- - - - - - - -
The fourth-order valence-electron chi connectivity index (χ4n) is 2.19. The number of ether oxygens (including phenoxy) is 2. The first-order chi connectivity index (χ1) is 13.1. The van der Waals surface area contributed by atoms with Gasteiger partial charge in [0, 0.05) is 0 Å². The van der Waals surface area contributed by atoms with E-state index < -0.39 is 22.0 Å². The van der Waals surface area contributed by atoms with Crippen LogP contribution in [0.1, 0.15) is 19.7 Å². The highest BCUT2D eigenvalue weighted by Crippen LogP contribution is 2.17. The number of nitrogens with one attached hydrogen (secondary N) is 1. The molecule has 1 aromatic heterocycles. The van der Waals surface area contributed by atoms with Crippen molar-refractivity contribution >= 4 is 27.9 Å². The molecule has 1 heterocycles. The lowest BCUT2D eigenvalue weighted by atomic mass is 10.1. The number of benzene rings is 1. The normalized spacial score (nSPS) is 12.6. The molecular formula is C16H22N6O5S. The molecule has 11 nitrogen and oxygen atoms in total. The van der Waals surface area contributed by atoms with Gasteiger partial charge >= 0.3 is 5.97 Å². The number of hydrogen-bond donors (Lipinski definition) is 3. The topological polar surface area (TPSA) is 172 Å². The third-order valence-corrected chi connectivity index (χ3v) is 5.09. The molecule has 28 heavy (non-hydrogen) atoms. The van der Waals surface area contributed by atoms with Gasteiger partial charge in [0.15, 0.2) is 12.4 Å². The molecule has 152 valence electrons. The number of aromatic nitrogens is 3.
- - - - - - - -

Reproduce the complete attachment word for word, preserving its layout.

The fourth-order valence-electron chi connectivity index (χ4n) is 2.19. The number of ether oxygens (including phenoxy) is 2. The first-order chi connectivity index (χ1) is 13.1. The van der Waals surface area contributed by atoms with Gasteiger partial charge in [0, 0.05) is 0 Å². The van der Waals surface area contributed by atoms with E-state index < -0.39 is 22.0 Å². The van der Waals surface area contributed by atoms with Crippen LogP contribution in [0.1, 0.15) is 19.7 Å². The highest BCUT2D eigenvalue weighted by Crippen LogP contribution is 2.17. The number of nitrogens with one attached hydrogen (secondary N) is 1. The molecule has 1 aromatic heterocycles. The van der Waals surface area contributed by atoms with Crippen molar-refractivity contribution >= 4 is 27.9 Å². The molecule has 1 heterocycles. The lowest BCUT2D eigenvalue weighted by atomic mass is 10.1. The number of benzene rings is 1. The normalized spacial score (nSPS) is 12.6. The molecular formula is C16H22N6O5S. The molecule has 11 nitrogen and oxygen atoms in total. The van der Waals surface area contributed by atoms with Gasteiger partial charge >= 0.3 is 5.97 Å². The number of hydrogen-bond donors (Lipinski definition) is 3. The topological polar surface area (TPSA) is 172 Å². The third-order valence-corrected chi connectivity index (χ3v) is 5.09. The molecule has 28 heavy (non-hydrogen) atoms. The van der Waals surface area contributed by atoms with Gasteiger partial charge in [0.15, 0.2) is 12.4 Å². The molecule has 152 valence electrons. The number of aromatic nitrogens is 3.